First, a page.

Throughout this experience, two takeaways stand out. The first is something that most of us probably already know. Chiefly, that most facets of golf improvement exist in silos. You go to one place for a club fitting and a different one for lessons. If you’re into fitness and health/wellness, you probably go somewhere else for that as well. And, for many reasons, this makes sense. Not the least of these is that most people specialize in a single area. Many instructors aren’t expert club fitters. And if you find someone with the requisite biomechanics and fitness chops, I’d bet you a C-note that they can’t tell you about shaft EI profiles.
The other key lesson is that every golfer has an optimally efficient swing that is a function of your physical makeup. Unless you have a clear picture of what your body can do, you’re likely trying (or wanting) it to do things that aren’t entirely reasonable.
With that, the benefit of any holistic approach is rooted in the time and effort you’re willing to dedicate. Personally, I tend to do best with shorter, structured workouts. In this case, I allocate 20 to 30 minutes per day, four to five days per week, to either MyTPI exercises or speed training (Stack System). Could I be doing more? Sure. But I’m not the guy who is going to the gym for 60 to 90 minutes five times per week. And I’m not going to give up ice cream or premium River Bear bacon. So be it.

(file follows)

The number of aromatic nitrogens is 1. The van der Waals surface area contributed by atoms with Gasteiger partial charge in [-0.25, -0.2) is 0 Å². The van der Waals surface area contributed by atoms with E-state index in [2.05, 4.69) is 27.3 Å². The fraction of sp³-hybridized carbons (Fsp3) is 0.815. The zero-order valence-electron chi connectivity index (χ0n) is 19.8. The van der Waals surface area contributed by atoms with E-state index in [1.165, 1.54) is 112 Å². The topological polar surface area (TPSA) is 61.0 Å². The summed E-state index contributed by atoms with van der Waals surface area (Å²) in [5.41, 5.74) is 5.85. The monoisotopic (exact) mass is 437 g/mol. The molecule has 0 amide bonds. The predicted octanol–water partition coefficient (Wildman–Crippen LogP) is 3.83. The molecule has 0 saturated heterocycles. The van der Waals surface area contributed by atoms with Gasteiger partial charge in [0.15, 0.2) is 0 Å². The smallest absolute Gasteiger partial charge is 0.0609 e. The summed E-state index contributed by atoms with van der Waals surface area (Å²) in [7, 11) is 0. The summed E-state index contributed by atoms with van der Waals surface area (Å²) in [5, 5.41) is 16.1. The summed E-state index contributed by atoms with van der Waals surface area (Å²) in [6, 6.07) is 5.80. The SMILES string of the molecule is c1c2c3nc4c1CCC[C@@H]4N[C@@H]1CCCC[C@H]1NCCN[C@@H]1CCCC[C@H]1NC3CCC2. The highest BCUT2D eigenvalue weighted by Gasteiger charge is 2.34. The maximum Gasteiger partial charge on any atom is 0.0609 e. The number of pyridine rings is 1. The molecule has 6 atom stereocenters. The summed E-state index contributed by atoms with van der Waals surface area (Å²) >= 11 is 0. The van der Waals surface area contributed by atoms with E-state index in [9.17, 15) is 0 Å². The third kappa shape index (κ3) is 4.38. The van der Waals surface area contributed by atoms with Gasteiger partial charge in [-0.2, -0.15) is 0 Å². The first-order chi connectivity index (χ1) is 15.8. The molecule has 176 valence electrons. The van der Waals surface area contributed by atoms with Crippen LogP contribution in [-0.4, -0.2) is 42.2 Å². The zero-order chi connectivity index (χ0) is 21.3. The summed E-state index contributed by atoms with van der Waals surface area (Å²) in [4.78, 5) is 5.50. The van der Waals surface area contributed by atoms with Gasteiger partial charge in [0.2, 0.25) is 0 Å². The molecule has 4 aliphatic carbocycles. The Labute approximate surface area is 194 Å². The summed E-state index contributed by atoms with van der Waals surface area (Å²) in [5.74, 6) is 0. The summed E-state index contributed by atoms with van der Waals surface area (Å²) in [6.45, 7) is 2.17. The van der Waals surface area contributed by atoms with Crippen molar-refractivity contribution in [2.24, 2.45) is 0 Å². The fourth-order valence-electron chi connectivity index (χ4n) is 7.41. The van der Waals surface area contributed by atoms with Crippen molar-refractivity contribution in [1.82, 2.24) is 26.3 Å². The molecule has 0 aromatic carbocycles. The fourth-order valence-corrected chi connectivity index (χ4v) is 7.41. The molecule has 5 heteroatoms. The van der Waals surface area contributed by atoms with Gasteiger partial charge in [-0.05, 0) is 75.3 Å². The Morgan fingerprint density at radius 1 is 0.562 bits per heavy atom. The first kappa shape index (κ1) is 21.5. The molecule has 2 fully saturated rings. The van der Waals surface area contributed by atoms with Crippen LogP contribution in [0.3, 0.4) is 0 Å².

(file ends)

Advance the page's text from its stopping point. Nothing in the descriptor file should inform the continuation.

That said, I want to know that the time I am willing to allocate produces maximum results.
Therein lies the problem with overly generic tips like “three must-have moves to boost driver distance.” Maybe those moves just happen to be the three exact movements that 1) you aren’t currently doing, 2) you have the ability to perform and 3) you can master relatively quickly.
Or perhaps it’s why shotgun instruction has a rather low ceiling. It won’t necessarily do any harm but it’s unlikely to produce any prolonged benefit.
A final note. Most basic exercises won’t require more than what you likely have laying around the house. That said, if you plan on getting the most out of any program, no matter how elementary it might feel, it’s likely worth your time to invest in some basic equipment. Here’s the list of what I purchased to get started.
Basic Equipment List:
As always, let us know your thoughts.